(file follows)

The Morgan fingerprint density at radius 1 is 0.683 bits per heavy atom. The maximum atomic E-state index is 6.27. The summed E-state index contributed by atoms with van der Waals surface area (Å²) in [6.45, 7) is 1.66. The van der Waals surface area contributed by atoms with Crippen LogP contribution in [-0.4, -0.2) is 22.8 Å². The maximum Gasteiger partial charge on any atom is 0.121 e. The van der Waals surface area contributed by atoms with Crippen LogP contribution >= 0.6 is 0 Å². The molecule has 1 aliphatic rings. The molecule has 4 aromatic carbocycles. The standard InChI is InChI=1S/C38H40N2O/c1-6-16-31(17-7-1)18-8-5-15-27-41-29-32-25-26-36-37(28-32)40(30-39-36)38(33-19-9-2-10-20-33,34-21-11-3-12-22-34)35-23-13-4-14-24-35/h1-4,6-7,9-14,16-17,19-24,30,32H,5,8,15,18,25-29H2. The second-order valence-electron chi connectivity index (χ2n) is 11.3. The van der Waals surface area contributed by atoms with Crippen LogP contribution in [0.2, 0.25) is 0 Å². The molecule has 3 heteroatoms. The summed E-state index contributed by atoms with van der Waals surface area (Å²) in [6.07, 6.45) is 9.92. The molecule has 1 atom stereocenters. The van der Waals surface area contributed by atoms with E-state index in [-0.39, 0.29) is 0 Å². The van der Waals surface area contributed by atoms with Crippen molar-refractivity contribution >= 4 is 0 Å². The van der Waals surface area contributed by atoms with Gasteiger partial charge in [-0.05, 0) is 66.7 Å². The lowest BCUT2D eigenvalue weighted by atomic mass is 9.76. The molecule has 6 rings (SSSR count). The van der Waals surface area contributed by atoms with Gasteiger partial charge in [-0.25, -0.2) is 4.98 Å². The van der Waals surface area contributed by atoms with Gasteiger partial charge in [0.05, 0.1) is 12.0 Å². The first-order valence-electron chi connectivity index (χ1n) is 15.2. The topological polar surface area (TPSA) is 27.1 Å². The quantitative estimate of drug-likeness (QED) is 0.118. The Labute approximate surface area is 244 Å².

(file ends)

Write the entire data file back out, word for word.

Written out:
The Morgan fingerprint density at radius 1 is 0.683 bits per heavy atom. The maximum atomic E-state index is 6.27. The summed E-state index contributed by atoms with van der Waals surface area (Å²) in [6.45, 7) is 1.66. The van der Waals surface area contributed by atoms with Crippen LogP contribution in [-0.4, -0.2) is 22.8 Å². The maximum Gasteiger partial charge on any atom is 0.121 e. The van der Waals surface area contributed by atoms with Crippen LogP contribution >= 0.6 is 0 Å². The molecule has 1 aliphatic rings. The molecule has 4 aromatic carbocycles. The standard InChI is InChI=1S/C38H40N2O/c1-6-16-31(17-7-1)18-8-5-15-27-41-29-32-25-26-36-37(28-32)40(30-39-36)38(33-19-9-2-10-20-33,34-21-11-3-12-22-34)35-23-13-4-14-24-35/h1-4,6-7,9-14,16-17,19-24,30,32H,5,8,15,18,25-29H2. The second-order valence-electron chi connectivity index (χ2n) is 11.3. The van der Waals surface area contributed by atoms with Crippen LogP contribution in [0.2, 0.25) is 0 Å². The molecule has 3 heteroatoms. The summed E-state index contributed by atoms with van der Waals surface area (Å²) in [6.07, 6.45) is 9.92. The molecule has 1 atom stereocenters. The van der Waals surface area contributed by atoms with E-state index in [-0.39, 0.29) is 0 Å². The van der Waals surface area contributed by atoms with Crippen molar-refractivity contribution >= 4 is 0 Å². The van der Waals surface area contributed by atoms with Gasteiger partial charge in [-0.05, 0) is 66.7 Å². The lowest BCUT2D eigenvalue weighted by atomic mass is 9.76. The molecule has 6 rings (SSSR count). The van der Waals surface area contributed by atoms with Gasteiger partial charge in [-0.25, -0.2) is 4.98 Å². The van der Waals surface area contributed by atoms with Gasteiger partial charge in [0.05, 0.1) is 12.0 Å². The first-order valence-electron chi connectivity index (χ1n) is 15.2. The topological polar surface area (TPSA) is 27.1 Å². The quantitative estimate of drug-likeness (QED) is 0.118. The Labute approximate surface area is 244 Å².